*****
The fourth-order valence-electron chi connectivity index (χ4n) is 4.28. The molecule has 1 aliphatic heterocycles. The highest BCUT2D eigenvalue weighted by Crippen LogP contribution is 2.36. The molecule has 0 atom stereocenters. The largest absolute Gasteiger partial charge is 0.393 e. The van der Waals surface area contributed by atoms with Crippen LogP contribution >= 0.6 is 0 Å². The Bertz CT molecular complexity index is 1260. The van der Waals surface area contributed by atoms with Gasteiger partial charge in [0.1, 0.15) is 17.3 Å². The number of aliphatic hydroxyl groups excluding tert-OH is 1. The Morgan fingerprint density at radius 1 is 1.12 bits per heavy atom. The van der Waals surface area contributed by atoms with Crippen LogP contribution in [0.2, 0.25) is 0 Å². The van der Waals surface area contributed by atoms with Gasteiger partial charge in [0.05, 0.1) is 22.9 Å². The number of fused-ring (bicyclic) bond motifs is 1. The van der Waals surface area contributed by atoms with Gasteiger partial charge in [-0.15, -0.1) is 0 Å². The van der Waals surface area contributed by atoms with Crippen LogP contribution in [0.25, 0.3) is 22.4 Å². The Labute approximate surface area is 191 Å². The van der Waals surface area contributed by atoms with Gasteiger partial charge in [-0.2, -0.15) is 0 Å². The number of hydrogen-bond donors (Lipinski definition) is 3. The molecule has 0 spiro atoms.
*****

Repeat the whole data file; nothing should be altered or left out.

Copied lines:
The fourth-order valence-electron chi connectivity index (χ4n) is 4.28. The molecule has 1 aliphatic heterocycles. The highest BCUT2D eigenvalue weighted by Crippen LogP contribution is 2.36. The molecule has 0 atom stereocenters. The largest absolute Gasteiger partial charge is 0.393 e. The van der Waals surface area contributed by atoms with Crippen LogP contribution >= 0.6 is 0 Å². The Bertz CT molecular complexity index is 1260. The van der Waals surface area contributed by atoms with Gasteiger partial charge in [0.1, 0.15) is 17.3 Å². The number of aliphatic hydroxyl groups excluding tert-OH is 1. The Morgan fingerprint density at radius 1 is 1.12 bits per heavy atom. The van der Waals surface area contributed by atoms with Crippen LogP contribution in [0.2, 0.25) is 0 Å². The van der Waals surface area contributed by atoms with Gasteiger partial charge in [0.05, 0.1) is 22.9 Å². The number of fused-ring (bicyclic) bond motifs is 1. The van der Waals surface area contributed by atoms with Gasteiger partial charge in [-0.15, -0.1) is 0 Å². The van der Waals surface area contributed by atoms with Crippen LogP contribution in [0.25, 0.3) is 22.4 Å². The Labute approximate surface area is 191 Å². The van der Waals surface area contributed by atoms with Gasteiger partial charge in [-0.2, -0.15) is 0 Å². The number of hydrogen-bond donors (Lipinski definition) is 3. The molecule has 0 spiro atoms.